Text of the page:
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December 23, 2020

Protection through biosecurity far better than cure

A mass cull of 440,000 chickens, 20 new recruits to fight a Fire Ant breakout and a call to watch for Papaya ring spot disease are just some of the current battles in Australia’s ongoing biosecurity vigil.

Initially biosecurity was about trying to stop invasive pests or diseases arriving that could damage crops and livestock as well as the wider environment, according to the Gary Fitt director of the Biosecuirty Flagship at the CSIRO.

cane toad australia
Above: The introduction of Cane Toads into Australia was a major environmental blunder.

“Today, biosecurity can encompass much more. It includes managing biological threats to our people, industries or environment. These may be from exotic (foreign) or endemic organisms but they can also extend to pandemic diseases and the threat of bioterrorism,” he wrote in a recent article.

It is also about protecting Australia’s reputation as a reliable exporter of high-quality food and fibre goods.

Australia’s geographic disposition as an island continent is both a benefit and a problem in the biosecurity battle. It is great for keeping some of the world’s most endemic and costly diseases out of the country. But it also means there is a big border to patrol and many ports to keep secure.

The 2012-13 federal budget spent over half a billion dollars on biosecurity, which brought the total since 2009 to over $1.6 billion.

This excludes the budgets of state government biosecurity agencies, and the costs borne by farmers to maintain the health of their stock.

But prevention is far cheaper than cure.

In October 2013 over 400,000 chickens were culled after an outbreak of bird flu (avian influenza) near Young, in south-west New South Wales. Despite the cull the disease turned up 35 kilometres away a week later and a further 40,000 chickens had to be eradicated.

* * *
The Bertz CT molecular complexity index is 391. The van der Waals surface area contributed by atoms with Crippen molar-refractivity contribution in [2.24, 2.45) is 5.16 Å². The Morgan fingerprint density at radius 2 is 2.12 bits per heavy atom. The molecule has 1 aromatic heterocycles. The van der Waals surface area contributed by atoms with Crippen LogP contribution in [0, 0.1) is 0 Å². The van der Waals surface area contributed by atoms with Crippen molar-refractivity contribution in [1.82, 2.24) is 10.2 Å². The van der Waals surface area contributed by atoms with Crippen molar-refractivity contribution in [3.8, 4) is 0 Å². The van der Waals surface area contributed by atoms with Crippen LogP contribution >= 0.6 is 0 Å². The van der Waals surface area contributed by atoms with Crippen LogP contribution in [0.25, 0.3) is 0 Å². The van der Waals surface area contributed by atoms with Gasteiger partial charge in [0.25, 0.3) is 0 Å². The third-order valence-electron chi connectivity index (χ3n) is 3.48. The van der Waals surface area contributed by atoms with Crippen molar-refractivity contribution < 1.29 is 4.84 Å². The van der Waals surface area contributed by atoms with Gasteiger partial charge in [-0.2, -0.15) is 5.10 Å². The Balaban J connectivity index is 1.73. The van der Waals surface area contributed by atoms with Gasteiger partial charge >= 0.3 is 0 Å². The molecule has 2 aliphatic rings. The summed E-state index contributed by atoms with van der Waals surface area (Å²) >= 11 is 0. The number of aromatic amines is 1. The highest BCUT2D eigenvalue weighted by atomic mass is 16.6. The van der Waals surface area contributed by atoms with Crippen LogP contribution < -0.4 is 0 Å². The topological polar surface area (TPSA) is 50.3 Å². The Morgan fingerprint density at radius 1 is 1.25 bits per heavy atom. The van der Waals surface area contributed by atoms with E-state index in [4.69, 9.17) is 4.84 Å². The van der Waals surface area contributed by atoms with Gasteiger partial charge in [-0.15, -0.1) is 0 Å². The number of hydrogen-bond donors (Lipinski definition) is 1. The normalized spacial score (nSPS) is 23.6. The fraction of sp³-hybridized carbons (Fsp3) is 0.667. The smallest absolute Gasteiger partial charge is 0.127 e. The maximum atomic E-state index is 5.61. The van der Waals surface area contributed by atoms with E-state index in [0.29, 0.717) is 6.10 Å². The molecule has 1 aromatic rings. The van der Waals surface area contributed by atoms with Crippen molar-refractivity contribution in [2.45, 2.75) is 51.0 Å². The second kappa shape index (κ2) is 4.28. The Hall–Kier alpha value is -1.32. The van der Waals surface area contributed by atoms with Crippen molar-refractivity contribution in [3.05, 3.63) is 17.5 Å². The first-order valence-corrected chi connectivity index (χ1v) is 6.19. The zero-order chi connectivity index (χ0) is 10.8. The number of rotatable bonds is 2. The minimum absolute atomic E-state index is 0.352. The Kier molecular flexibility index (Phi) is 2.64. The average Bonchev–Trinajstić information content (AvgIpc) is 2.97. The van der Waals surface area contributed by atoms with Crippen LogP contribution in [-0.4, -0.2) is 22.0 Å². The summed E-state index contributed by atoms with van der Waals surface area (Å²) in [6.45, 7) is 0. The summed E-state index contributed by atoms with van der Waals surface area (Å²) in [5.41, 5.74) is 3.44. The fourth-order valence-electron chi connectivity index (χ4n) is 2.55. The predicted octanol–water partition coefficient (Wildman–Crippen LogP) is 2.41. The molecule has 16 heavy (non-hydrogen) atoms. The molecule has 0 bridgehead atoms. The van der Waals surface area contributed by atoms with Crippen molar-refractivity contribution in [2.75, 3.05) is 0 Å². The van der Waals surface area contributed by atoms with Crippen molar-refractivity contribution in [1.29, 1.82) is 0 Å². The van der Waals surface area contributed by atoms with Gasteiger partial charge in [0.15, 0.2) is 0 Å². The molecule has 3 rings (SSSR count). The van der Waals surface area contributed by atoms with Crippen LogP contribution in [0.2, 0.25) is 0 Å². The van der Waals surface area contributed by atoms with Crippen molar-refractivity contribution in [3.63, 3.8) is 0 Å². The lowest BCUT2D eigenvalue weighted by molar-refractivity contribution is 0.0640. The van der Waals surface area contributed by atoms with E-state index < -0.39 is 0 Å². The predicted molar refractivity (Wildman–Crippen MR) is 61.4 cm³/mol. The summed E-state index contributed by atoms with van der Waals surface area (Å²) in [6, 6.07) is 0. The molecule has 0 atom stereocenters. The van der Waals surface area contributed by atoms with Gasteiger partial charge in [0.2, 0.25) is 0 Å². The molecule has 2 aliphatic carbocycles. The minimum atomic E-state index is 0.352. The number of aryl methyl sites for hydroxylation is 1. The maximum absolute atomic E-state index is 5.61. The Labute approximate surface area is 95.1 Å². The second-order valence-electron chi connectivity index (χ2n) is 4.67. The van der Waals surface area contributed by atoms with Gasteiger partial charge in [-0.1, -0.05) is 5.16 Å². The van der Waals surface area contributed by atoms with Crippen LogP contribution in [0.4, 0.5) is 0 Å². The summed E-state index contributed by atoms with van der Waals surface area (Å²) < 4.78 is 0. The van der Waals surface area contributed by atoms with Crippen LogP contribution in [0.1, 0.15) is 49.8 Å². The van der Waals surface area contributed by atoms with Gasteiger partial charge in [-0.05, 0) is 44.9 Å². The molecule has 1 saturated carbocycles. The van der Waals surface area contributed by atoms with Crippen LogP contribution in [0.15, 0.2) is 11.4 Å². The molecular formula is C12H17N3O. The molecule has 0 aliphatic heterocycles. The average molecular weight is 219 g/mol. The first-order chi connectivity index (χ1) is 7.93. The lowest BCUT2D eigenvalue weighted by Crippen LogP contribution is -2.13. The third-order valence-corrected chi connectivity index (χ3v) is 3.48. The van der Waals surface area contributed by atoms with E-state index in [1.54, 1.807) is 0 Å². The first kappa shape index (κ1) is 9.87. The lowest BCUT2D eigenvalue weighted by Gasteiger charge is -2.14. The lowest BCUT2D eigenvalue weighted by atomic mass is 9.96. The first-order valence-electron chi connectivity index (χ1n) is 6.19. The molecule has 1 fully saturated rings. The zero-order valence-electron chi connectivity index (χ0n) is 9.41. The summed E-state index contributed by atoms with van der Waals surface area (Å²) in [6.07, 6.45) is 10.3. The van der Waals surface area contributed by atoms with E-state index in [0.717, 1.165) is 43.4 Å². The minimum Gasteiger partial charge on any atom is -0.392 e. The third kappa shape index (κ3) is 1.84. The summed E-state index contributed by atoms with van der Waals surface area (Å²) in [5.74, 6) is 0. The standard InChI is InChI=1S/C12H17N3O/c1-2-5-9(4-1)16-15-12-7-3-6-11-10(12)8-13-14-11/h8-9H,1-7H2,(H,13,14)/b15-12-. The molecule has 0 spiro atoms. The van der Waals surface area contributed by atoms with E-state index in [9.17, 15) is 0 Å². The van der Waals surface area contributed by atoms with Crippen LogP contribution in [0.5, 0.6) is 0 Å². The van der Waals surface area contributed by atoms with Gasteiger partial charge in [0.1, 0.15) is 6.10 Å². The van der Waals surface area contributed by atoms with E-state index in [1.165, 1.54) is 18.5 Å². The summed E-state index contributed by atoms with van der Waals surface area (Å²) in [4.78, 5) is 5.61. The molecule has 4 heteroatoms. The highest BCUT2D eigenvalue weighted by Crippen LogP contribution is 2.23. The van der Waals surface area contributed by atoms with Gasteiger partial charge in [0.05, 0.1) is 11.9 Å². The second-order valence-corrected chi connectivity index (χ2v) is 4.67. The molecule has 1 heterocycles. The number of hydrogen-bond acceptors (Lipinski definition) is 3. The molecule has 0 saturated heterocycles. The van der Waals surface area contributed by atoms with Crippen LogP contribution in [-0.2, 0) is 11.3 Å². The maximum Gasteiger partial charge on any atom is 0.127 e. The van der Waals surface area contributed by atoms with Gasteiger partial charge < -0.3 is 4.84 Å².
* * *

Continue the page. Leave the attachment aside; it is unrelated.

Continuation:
Almost immediately other countries followed Hong Kong’s lead and temporarily suspended imports of Australian egg and poultry products.

The situation is still being monitored.

The discovery of Fire Ants near Gladstone, Queensland in December resulted in another scramble to deal with Australia’s ever evolving biosecurity threat.

The site was put under immediate quarantine. Biosecurity Queensland staff at the scene were also bolstered by 20 new local recruits who were trained in on-ground surveillance, as well as tracing where the ants came from. Just as important was determining if any further spread of the ants had occurred.

The public is also being called into service to watch out for Papaya ringspot disease to help keep it confined to the quarantine area in south-east Queensland, and away from the $30 million industry predominantly in the north of the state.

Biosecurity is expensive, time consuming, and never ending but also critical to Australia’s well-being. Just think of a country plagued with many versions of the cane toad!


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